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It's not just Apple and Ireland. The EU is looking at Amazon's tax deals in Luxembourg

The European Commission claim that terms in a 2003 tax deal allowed Amazon to limit its overall bill to less than 1% of its European income.

Image: Amazon

THE EUROPEAN COMMISSION (EC) has launched an investigation into Luxembourg over a tax deal it struck with Amazon.

The EC believes that Luxembourg gave Amazon favourable terms in a 2003 deal, which is still in force, giving them an “economic advantage” by allowing them to pay less tax than other companies.

Yesterday the Financial Times reported that this deal helped limit the company’s overall bill to less than 1% of the retailer’s European income.

The central allegation is that Luxembourg allowed Amazon to misallocate profits within its corporate structure, in a way that fell short of standards expected of an arms-length transaction (i.e. they’re both independent and have no relationship between each other) between corporate subsidiaries.

In short, it allowed Amazon to artificially reduce its tax bill on a selective basis.

If these charges are proven, the commission can ask Luxembourg to recoup the substantial state subsidy from the firm.

The EC say that Luxembourg did not fully comply with its request for information as part of the investigation, instead only providing a limited sample.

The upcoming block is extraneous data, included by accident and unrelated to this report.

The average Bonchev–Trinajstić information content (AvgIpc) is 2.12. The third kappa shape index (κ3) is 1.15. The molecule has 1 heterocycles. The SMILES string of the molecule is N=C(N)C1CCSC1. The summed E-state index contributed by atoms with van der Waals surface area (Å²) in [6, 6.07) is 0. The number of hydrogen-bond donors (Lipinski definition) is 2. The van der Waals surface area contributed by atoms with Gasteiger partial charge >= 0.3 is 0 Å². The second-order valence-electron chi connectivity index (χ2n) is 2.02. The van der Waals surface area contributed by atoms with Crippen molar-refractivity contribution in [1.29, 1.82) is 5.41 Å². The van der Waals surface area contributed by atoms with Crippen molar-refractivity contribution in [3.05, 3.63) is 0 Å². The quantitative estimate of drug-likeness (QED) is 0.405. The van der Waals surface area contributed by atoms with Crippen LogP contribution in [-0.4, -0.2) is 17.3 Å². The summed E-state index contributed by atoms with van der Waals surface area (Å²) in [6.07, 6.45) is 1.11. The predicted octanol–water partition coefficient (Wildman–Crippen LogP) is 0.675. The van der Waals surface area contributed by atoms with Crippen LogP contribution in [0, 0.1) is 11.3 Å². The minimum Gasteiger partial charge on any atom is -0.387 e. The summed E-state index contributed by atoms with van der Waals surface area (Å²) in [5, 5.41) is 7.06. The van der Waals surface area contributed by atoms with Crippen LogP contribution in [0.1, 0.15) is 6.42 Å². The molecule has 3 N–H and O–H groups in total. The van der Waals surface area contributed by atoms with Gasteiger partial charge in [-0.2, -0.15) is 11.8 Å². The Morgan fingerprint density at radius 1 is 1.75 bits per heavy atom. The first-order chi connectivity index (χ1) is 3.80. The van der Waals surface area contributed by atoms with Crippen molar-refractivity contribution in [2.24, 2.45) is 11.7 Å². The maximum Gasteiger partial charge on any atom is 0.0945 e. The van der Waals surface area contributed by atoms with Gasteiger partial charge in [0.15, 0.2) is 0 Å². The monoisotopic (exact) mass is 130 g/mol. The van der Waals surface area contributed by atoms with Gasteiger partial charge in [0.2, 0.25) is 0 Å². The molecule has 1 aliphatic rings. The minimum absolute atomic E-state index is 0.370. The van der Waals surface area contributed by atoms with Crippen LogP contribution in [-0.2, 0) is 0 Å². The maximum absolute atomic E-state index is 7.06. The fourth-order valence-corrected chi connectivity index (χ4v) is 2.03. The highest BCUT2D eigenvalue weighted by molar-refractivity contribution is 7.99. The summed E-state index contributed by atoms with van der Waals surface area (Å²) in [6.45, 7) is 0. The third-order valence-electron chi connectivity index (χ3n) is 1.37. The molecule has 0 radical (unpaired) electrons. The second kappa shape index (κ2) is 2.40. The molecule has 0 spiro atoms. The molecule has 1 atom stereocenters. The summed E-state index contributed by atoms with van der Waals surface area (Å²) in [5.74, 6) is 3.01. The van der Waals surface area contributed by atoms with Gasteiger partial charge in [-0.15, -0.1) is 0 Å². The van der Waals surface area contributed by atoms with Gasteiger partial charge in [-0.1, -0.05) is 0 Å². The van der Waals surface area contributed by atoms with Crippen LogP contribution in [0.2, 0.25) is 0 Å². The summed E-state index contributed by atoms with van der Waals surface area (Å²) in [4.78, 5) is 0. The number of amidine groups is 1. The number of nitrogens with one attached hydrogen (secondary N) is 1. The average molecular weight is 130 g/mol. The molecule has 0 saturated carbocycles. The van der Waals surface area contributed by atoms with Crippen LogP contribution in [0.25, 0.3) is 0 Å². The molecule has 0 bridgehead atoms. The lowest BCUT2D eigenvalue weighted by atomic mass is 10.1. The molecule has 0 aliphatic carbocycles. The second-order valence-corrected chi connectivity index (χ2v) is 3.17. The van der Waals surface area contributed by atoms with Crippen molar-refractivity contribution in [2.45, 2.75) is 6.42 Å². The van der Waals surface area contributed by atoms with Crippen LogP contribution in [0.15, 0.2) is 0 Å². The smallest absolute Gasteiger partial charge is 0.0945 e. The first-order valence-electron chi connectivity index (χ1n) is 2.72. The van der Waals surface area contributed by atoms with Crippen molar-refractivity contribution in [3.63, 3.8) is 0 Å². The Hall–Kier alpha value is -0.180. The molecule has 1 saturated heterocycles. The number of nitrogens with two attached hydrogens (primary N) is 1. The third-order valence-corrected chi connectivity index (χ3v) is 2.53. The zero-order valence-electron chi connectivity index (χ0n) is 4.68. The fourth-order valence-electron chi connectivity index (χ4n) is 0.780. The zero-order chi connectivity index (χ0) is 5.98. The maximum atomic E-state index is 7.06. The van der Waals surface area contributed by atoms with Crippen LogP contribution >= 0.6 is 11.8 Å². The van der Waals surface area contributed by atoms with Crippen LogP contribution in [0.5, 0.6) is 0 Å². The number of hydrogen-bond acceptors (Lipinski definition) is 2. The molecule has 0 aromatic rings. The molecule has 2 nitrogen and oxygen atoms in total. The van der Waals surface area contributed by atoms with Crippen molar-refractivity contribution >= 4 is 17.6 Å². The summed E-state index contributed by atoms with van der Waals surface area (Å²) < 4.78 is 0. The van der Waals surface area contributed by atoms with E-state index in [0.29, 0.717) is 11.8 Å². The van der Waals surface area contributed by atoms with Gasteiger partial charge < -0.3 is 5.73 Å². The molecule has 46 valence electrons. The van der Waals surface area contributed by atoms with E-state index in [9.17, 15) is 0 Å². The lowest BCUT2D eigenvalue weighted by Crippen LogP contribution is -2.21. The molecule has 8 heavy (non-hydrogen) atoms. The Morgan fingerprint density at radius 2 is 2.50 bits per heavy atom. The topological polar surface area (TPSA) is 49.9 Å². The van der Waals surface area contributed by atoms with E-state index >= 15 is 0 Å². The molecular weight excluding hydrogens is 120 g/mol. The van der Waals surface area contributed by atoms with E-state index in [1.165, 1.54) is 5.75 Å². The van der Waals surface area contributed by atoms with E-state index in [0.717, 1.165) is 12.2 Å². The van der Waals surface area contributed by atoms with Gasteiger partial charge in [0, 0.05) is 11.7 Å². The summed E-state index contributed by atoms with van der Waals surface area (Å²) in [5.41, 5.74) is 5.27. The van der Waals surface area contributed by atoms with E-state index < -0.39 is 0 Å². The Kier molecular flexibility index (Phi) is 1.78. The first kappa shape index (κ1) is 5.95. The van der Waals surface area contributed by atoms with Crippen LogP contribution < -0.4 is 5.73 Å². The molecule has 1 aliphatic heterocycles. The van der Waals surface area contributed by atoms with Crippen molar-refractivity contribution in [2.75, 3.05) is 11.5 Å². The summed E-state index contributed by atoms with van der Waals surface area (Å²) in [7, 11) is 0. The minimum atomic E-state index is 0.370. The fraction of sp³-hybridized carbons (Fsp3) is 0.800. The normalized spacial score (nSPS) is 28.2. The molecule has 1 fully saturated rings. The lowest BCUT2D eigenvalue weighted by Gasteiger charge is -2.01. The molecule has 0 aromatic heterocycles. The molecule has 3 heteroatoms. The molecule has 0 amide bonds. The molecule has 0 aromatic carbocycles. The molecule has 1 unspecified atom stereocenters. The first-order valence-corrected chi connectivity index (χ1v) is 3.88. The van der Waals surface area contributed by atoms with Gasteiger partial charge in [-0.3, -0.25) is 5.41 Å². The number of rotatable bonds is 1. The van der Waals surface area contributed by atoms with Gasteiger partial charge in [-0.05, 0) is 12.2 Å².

In a statement, the EC commissioner for Taxation, Allgirdas Šemeta said that ensuring fair tax competition was essential for the EU common economic prosperity.

As we work together to restore growth and competitiveness, it is essential to tackle the harmful tax practices which erode the tax bases of EU Member States. Fair play in taxation must be the rule.

The EC is clamping down on a number of EU countries including Ireland, which denied that Apple received “selective treatment” on taxes paid in the country over two decades.

First published 11.05am

Read: Here’s what we know about the EU’s claim that Ireland gave illegal State aid to Apple >

Read: Samsung is bracing itself for a massive drop in profits this quarter >

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About the author:

Quinton O'Reilly

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